2012-06-12 (Tuesday) § 5 Comments

I think maybe any attempt to prevent stupid people from having input in governance is an existential threat to democracy.  Everybody is supposed to have input whether they’re smart, stupid, good or evil.  That’s what I understand the fundamental doctrine of democracy to be, that all of us will be better off long-term if all of us get some say in governance.  As soon as we start trying to define some set of people out of the demos, we’ll have given up on that doctrine.  Barring some well-articulated intellectual stopwall, it’s a slippery slope from there to aristocracy, which after all means the doctrine that the “best” people should be in charge.



§ 5 Responses to Idiocracy

  • TCC says:

    I absolutely agree with that, which is why I think it’s important to continue educational efforts to help people fight back against tribalistic thinking and become more genuinely informed and to empower the more informed voting populace to exercise their franchise.

    • paginavorus says:

      What about to empower the less informed voting populace to exercise their franchise?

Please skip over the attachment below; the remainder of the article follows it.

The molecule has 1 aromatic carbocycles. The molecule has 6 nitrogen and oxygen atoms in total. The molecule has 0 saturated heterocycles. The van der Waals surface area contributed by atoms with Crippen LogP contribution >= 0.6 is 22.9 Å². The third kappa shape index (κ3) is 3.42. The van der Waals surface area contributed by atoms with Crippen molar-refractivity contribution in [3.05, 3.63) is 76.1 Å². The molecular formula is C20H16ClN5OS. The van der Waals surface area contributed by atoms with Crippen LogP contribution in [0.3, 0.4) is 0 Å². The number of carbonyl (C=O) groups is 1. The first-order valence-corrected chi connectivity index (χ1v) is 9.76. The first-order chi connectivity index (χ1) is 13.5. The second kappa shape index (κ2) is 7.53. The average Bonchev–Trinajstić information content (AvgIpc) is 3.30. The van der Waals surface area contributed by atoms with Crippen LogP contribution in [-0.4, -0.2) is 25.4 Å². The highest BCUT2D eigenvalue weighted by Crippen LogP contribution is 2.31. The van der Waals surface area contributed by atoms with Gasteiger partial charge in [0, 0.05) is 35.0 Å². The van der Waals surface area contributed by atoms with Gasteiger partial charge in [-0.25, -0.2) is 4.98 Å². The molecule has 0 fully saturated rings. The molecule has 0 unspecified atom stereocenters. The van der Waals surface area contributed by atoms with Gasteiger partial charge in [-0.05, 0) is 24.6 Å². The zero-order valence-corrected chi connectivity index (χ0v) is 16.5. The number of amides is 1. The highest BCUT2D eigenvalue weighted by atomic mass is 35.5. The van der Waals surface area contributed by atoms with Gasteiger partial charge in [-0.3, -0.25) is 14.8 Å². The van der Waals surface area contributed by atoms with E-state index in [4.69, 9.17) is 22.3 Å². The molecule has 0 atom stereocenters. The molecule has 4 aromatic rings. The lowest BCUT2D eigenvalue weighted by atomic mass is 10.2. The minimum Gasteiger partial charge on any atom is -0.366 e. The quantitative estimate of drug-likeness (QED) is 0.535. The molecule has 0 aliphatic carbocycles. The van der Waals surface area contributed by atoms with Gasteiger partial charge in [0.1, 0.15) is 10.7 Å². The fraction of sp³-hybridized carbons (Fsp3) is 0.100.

• TCC says:

        I’m of mixed feelings in that regard. On the one hand, I think it’s good to empower people to get involved in having a voice in the decisions that are made for them, but I think that has to be stated as something to be tackled responsibly, not just as a right to be exercised. I’m not comfortable (as you seem not to be as well) with insinuations that people should be deprived suffrage if they refuse to become informed, but I think it’s perfectly acceptable to promote the value of informed action being paramount in exercising that right.

  • Anonymous says:

    I’m sure a true meritocracy would be better than a democracy, assuming we really had the best people in charge of ruling the country…theoretically, they would look out for the interests of everyone (otherwise they are not actually the best people.) The problem is finding a way to evaluate people that isn’t open to bias or corruption.

    • paginavorus says:

      I don’t think there’s any way to do anything that isn’t open to bias or corruption. I’d rather aim to put constraints on bias and corruption.

      Defining “best” and “the interests of everyone” might be hard without specifying who’s to judge, which itself involves a decision between various -ocracies. I’m thinking that decision might have to be a fundamental one, meaning we can’t make it based on what’s most likely to achieve a given outcome until we decide who’s “we” that’s choosing the given outcome in the first place.

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